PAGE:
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A CurtainUp Review
Challenge is part and parcel of the experience of going to see a Lee play. But it's always a high wire act of the first order, and when the performance fails the disappointment is magnified. There's nothing more frustrating for a critic than watching a production which promises things it ultimately doesn't provide, and Lee's new play Lear at the Soho Rep delivers this frustration in spades.
Of course Lear draws its inspiration from Shakespeare's play, but as the pre-show announcement makes clear, it's at best an "inaccurate distortion" of the original work. Beginning immediately after the blinding and expulsion of Gloucester, neither the play nor its characters (Regan, Goneril, Edmund, Edgar and Cordelia) really pay any attention either to him or to the former king; instead, they use the incident as a springboard to discuss their own fears of mortality and illness. "I'm going to feel what he feels," Goneril says, though any sympathy we're tempted to feel for her (or any of the others) is repeatedly undercut by their astonishingly shallow obsessions; for example "Sometimes I feel sad at [funerals] but other times I feel like, look at all the fashion."
Well-rounded characterizations are clearly not part of Lee's plan. Even Cordelia is dislikable, not an easy feat to pull off where King Lear is concerned. But then Lear isn't concerned with King Lear in the first place. Modern language, profanity and sexual images pepper the dialogue and, as the play wears on and the action of its characters become ever more bizarre, the production becomes a meditation (sort of) on illness, death, and the effect those conditions have on the ones left behind. Beneath their outwardly repulsive veneers, all the characters are pitiful in their own twisted ways. Each gets a chance in a monologue to elicit that pity from those watching . . .without much success (with one notable exception, which I'll return to in a minute).
"I suck!" Edmund cries at one point, and the audience is inclined to agree. There's little appealing about any of these people. So maybe that's the point: we suck. Or more precisely, our reactions to uncomfortable things like illness suck, and we ought to think more about how to live better and love more. Or perhaps the point is that we can't do these things, and ultimately we're all just sad, petty, bitter people with little to offer each other or ourselves. Any of these would be reasonable tacks to take. Even a suggestion that there's no meaning at all to be drawn from the events we experience could have value. But this is the fundamental disappointment of Lear: as the play continues, the action becomes so incoherent that eventually all that's left is the metaphorical performer falling from the high wire, and the sight isn't pretty.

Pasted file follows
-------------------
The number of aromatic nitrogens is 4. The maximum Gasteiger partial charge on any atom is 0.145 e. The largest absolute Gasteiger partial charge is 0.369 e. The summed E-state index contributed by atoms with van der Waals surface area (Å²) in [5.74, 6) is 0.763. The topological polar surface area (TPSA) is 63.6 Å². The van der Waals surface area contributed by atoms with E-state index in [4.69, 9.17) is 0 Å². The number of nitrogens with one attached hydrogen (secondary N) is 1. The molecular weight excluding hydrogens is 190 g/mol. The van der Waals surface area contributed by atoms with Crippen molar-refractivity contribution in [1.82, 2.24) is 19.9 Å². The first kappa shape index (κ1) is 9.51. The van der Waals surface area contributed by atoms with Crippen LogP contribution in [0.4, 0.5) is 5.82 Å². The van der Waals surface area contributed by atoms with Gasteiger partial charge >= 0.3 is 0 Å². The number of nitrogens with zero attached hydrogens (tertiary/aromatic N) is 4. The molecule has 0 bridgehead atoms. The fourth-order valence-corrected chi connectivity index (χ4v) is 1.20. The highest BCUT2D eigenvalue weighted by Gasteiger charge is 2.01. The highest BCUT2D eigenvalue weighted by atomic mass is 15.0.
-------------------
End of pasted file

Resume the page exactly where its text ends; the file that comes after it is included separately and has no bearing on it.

At one point the Shakespeare background gets left behind completely in favor of a discussion among the characters with Big Bird — not a representation of Big Bird, not a distortion of Big Bird, but actually Big Bird, who talks about sesame seed milkshakes and draws pictures of Sesame Street characters. This exchange was greeted by nervous, bewildered laughter from audience members who must have been wondering what metaphor it was missing.
Even this would be fine, even admirable, if there was some sense of, well, sense, or even senselessness. But as constituted the production, which Lee claims is as much a "collaboration" with her actors as her own individual work, has no narrative throughline, nothing to ground the audience's experience. Absurdism has important things to say, but even Pinter and Pirandello tried to say them in a relatively unified fashion. Here Lee has a hard time keeping with one idea long enough to make it stick, and the result is an unsatisfying mix of angst and uneasy humor. All of this is a particular shame because the actors are so good in performing difficult (because inconsistent) characters, especially Okwui Okpokwasili whose nuanced portrayal of Goneri shows both range and power. Given something more to work with, the actors could have driven Lee's vision to a considerable height. But even during the genuinely moving moments —such as the final monologue, in which actor Pete Simpson compellingly describes his character's ambivalence and grief at his father's illness — something intrudes to undercut the power of the moment (in this particular case, a brief strobe-lit scene accompanied by an oddly distorted blues song).
Maybe that's the concept: nothing means anything after all. But if that's the point Lee was trying to make, I'm inclined to wonder why the shadow of Lear's presence, or Shakespeare's story, or even a play itself was necessary.